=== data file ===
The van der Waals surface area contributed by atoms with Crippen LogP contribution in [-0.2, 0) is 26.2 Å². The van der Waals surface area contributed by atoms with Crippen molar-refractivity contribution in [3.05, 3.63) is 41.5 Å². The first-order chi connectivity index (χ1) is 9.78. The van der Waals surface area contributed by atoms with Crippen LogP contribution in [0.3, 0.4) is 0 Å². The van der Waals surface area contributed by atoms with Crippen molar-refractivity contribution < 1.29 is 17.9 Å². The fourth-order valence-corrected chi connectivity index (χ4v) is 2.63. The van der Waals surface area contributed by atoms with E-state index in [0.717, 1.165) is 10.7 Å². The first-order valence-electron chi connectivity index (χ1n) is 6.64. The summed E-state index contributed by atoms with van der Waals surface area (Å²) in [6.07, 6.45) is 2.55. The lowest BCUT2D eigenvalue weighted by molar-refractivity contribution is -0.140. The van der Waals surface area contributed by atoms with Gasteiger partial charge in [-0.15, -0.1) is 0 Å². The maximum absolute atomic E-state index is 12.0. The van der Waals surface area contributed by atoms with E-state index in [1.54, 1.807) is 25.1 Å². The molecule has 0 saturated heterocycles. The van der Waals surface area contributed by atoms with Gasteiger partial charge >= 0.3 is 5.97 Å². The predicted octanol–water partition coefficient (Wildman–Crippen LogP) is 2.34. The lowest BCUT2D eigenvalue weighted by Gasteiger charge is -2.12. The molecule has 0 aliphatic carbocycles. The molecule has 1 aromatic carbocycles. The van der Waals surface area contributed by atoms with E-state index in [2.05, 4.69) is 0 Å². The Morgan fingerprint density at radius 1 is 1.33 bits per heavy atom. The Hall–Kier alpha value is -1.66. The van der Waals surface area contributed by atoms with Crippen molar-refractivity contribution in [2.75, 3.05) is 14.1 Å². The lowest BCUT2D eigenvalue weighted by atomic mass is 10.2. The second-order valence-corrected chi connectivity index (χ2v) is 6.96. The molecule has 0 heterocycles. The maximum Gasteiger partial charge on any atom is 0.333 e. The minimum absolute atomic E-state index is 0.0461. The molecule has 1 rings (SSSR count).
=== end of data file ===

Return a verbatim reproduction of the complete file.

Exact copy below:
The van der Waals surface area contributed by atoms with Crippen LogP contribution in [-0.2, 0) is 26.2 Å². The van der Waals surface area contributed by atoms with Crippen molar-refractivity contribution in [3.05, 3.63) is 41.5 Å². The first-order chi connectivity index (χ1) is 9.78. The van der Waals surface area contributed by atoms with Crippen LogP contribution in [0.3, 0.4) is 0 Å². The van der Waals surface area contributed by atoms with Crippen molar-refractivity contribution < 1.29 is 17.9 Å². The fourth-order valence-corrected chi connectivity index (χ4v) is 2.63. The van der Waals surface area contributed by atoms with E-state index in [0.717, 1.165) is 10.7 Å². The first-order valence-electron chi connectivity index (χ1n) is 6.64. The summed E-state index contributed by atoms with van der Waals surface area (Å²) in [6.07, 6.45) is 2.55. The lowest BCUT2D eigenvalue weighted by molar-refractivity contribution is -0.140. The van der Waals surface area contributed by atoms with Gasteiger partial charge in [-0.15, -0.1) is 0 Å². The maximum absolute atomic E-state index is 12.0. The van der Waals surface area contributed by atoms with E-state index in [1.54, 1.807) is 25.1 Å². The molecule has 0 saturated heterocycles. The van der Waals surface area contributed by atoms with Gasteiger partial charge >= 0.3 is 5.97 Å². The predicted octanol–water partition coefficient (Wildman–Crippen LogP) is 2.34. The lowest BCUT2D eigenvalue weighted by Gasteiger charge is -2.12. The molecule has 0 aliphatic carbocycles. The molecule has 1 aromatic carbocycles. The van der Waals surface area contributed by atoms with E-state index in [2.05, 4.69) is 0 Å². The Morgan fingerprint density at radius 1 is 1.33 bits per heavy atom. The Hall–Kier alpha value is -1.66. The van der Waals surface area contributed by atoms with Crippen molar-refractivity contribution in [2.75, 3.05) is 14.1 Å². The lowest BCUT2D eigenvalue weighted by atomic mass is 10.2. The second-order valence-corrected chi connectivity index (χ2v) is 6.96. The molecule has 0 heterocycles. The maximum Gasteiger partial charge on any atom is 0.333 e. The minimum absolute atomic E-state index is 0.0461. The molecule has 1 rings (SSSR count).